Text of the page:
The Organisation for Economic Co-operation and Development (OECD) on Thursday revised up Turkey’s growth forecast for 2020.
In its latest Economic Survey of Turkey, the Paris-based organization said, “The Turkish economy’s recovery from the first wave of the pandemic was strong but faced headwinds.”
It said the country’s growth rate is estimated to have declined by 0.2% in 2020 instead of 1.3% as previously expected.
Yet, Rauf Gönenç, a senior economist at the OECD, told reporters in a videoconference that the economy could close the year with small positive growth as the institution’s estimate was made in the first days of December.
In what was among the strongest rebounds among OECD members, the economy roared to a more-than-expected 6.7% growth rate in the third quarter, after contracting by 9.9% in the previous three months when lockdowns were imposed to curb the initial COVID-19 wave.
According to its new economic program announced in September last year, Ankara projects 2020 growth to come in at 0.3%. It expects a rebound of 5.8% in 2021.
The OECD forecast the economy to grow by 2.6% and 3.5% in 2021 and 2022, respectively. Its Economic Outlook Report published on Dec. 1 predicted the growth would be 2.9% in 2021 and 3.2% in 2022.
“Turkey is looking at a gradual recovery from the COVID-19 crisis and risks persist for growth and well-being,” said Alvaro Pereira, the OECD's director of economic country studies.
“The focus should be on restoring macroeconomic stability and seeing the post-crisis period as an opportunity to encourage foreign and domestic investment through stronger public governance, and to use market and labor reforms to empower businesses to grow and create quality jobs,” Pereira said.
Monetary tightening cycle
He told reporters that the rebound as of the second quarter could be attributed to strong credit growth, which significantly slowed after the country’s central bank sharply hiked interest rates as of the second half of the year.
Pereira said the credit expansion could have had negative consequences on the liability side if it had continued.
Both Pereira and Gönenç welcomed the Central Bank of the Republic of Turkey’s (CBRT) monetary tightening cycle.
The bank has hiked interest rates by 675 points since November alone to 17% under its new governor, Naci Ağbal, and took other steps that have boosted the Turkish lira.
Gönenç said this contributed to the improvement in the exchange rates and the country’s risk premium, adding that it would increase the credibility of the central bank’s monetary policy.
The global body also said it estimated that the average inflation rate in Turkey would hit 12% and 10% in 2021 and 2022, respectively.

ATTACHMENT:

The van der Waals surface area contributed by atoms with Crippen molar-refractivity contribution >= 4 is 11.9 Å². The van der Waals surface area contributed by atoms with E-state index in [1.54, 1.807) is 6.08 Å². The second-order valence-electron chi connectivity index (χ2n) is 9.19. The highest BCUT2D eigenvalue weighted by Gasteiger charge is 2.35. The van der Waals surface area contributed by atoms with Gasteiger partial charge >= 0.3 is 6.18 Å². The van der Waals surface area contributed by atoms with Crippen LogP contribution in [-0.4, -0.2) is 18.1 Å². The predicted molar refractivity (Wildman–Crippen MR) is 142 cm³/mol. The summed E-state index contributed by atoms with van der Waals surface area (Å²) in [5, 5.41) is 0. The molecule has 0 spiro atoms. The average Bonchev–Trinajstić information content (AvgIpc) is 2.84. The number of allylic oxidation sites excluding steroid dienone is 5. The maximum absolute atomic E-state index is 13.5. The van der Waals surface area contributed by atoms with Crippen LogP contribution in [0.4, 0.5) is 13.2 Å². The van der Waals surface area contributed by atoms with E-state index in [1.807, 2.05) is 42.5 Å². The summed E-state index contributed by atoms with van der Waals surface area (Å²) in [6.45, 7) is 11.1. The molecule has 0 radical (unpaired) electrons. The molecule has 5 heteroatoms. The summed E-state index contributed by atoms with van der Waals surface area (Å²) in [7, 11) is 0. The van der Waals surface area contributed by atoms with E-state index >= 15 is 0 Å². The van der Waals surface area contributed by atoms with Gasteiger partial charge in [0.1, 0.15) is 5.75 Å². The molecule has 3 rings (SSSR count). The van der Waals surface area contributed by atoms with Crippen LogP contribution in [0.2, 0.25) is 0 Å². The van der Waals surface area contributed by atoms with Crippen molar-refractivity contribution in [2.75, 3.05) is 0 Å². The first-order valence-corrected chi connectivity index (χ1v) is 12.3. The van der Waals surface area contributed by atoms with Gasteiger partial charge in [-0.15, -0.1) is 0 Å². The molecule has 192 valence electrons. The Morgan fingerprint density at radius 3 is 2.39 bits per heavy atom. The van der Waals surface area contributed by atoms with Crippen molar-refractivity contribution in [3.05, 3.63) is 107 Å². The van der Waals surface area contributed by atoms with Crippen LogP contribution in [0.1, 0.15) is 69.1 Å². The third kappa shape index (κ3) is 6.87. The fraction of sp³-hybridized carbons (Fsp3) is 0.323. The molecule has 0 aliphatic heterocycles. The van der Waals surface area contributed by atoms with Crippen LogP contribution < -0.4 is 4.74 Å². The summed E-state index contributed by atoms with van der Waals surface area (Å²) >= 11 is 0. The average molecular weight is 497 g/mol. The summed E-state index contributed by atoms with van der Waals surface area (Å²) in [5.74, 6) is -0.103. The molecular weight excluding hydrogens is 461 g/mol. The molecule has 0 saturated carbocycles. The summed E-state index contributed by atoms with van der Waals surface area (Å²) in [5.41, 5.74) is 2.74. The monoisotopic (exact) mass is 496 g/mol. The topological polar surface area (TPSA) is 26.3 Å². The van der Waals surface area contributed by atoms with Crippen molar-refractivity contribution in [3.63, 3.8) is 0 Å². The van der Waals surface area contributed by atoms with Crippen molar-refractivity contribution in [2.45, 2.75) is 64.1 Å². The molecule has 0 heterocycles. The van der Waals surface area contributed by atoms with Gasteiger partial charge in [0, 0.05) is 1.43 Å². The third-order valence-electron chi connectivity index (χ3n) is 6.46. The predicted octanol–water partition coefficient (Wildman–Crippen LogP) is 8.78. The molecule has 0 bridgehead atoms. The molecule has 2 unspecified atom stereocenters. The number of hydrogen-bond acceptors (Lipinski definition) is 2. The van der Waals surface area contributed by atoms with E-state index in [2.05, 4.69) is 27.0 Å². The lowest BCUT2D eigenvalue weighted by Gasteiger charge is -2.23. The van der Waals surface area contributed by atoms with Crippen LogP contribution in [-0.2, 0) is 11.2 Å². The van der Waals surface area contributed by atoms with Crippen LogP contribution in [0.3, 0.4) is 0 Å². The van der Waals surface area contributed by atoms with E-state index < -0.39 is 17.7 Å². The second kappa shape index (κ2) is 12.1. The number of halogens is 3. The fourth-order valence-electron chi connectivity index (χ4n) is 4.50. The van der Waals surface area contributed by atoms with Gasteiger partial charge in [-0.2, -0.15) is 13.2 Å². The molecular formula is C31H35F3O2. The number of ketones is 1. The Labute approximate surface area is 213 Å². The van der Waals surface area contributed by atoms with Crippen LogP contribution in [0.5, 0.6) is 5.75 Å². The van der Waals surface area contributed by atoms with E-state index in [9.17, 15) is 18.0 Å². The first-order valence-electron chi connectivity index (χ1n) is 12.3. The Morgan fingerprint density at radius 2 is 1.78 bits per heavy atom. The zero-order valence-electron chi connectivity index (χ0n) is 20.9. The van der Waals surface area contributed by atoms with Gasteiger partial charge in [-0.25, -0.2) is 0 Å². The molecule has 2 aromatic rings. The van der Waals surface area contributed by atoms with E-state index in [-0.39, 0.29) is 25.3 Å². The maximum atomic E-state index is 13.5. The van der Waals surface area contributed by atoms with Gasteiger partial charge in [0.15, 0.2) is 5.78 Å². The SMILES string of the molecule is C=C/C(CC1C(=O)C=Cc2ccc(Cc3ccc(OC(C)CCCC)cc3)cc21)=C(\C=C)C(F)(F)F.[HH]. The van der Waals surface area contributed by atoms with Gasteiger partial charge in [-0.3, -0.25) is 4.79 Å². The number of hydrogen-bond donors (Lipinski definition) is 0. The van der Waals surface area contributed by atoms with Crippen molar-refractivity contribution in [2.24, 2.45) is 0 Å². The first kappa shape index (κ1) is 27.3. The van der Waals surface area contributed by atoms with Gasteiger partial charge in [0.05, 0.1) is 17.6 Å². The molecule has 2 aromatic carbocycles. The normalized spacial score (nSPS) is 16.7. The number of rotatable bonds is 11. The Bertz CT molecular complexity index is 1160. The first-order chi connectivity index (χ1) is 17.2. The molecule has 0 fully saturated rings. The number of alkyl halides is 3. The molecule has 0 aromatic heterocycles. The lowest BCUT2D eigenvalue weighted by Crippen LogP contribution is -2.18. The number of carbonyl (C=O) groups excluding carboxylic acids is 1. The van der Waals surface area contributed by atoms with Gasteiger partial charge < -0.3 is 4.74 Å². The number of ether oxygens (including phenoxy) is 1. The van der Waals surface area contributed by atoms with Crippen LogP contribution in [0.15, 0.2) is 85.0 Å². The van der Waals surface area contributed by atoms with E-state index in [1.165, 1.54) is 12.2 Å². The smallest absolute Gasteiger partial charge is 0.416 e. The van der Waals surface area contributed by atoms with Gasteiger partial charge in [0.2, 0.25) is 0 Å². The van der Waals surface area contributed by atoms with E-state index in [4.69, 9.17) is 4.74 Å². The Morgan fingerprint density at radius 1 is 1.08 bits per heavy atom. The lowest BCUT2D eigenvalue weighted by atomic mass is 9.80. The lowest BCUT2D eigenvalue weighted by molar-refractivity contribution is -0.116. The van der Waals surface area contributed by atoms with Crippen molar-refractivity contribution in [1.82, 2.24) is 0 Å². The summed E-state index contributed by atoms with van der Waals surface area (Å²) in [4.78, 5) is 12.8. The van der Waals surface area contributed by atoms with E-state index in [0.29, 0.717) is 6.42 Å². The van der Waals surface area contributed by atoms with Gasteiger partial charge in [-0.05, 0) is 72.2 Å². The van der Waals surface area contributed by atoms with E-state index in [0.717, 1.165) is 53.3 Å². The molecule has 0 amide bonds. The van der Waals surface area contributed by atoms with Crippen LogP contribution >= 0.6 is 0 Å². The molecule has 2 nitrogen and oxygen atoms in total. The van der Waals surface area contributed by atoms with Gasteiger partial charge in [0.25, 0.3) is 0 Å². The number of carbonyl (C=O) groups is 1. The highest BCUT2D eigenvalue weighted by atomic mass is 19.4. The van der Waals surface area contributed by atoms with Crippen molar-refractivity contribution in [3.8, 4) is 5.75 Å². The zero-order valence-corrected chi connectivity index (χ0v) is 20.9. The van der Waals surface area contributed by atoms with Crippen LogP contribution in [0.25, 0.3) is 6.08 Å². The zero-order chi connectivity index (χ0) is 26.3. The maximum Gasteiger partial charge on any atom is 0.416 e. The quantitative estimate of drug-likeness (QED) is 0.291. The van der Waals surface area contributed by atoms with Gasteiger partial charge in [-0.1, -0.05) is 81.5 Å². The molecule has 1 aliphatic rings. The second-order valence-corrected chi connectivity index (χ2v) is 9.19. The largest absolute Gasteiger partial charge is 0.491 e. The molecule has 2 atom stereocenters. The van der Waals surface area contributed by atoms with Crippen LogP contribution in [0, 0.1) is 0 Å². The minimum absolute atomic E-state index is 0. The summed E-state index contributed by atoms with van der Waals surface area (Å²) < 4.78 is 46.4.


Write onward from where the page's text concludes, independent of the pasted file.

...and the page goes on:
Turkey’s consumer prices edged higher than expected in December as food costs jumped, official data showed Monday, while the treasury and finance minister said the country would take “a decisive stance” in the fight against inflation.
Annual inflation climbed to 14.6% from 14% in November, according to official data, keeping pressure on the central bank to maintain the tight monetary policy.
The country’s officials, including Treasury and Finance Minister Lütfi Elvan and Ağbal, have vowed a decisive stance in the fight against inflation.
Ağbal last month said the policy will remain tight in 2021 to finally lower inflation in a lasting way and hit a target of 5% by 2023. He stressed that the bank was determined to meet its inflation forecast of 9.4% for the end of 2021.
The report said Turkey was able to restrain the number of coronavirus cases relatively effectively in the first phase of the outbreak thanks to a strong intensive care infrastructure and targeted lockdowns.
“The country went into the pandemic crisis with sound public finances but extensive off-balance sheet commitments,” it noted, adding this came in the form of government credit guarantees and through lending by public banks.
It said full recovery from the pandemic is predicted to take time given Turkey’s relatively modest social safety nets and elevated corporate debt.
“The pandemic amplified monetary policy challenges,” it added.
It said while a one-size-fits-all support strategy was justified during the first phase of confinements, policy support in the second wave of the pandemic should now be adapted to the varying conditions of sectors, workers, households and companies.
“Once a recovery is underway and investor confidence is restored, the survey estimates that a combination of market, institutional and education reforms could lift the GDP per capita by 1% per year over the coming years,” the report noted.
It said market liberalization reforms should include removing anticompetitive regulatory barriers in product markets, increasing labor market flexibility and reducing corporate income tax, while institutional reforms should improve public governance and the formalization of business activities.
President Recep Tayyip Erdoğan has pledged that 2021 will be marked by judicial and economic reforms.
The economy’s entrepreneurial power is striking even under challenging macroeconomic conditions and regional geopolitical tensions, the report underlined.
“Higher management quality would help Turkey reap greater benefits from its entrepreneurial population,” it said.
Underlining that COVID-19 has increased financial pressure in productive sectors, the report also warned that Turkish companies are lagging behind in adopting advanced digital technologies.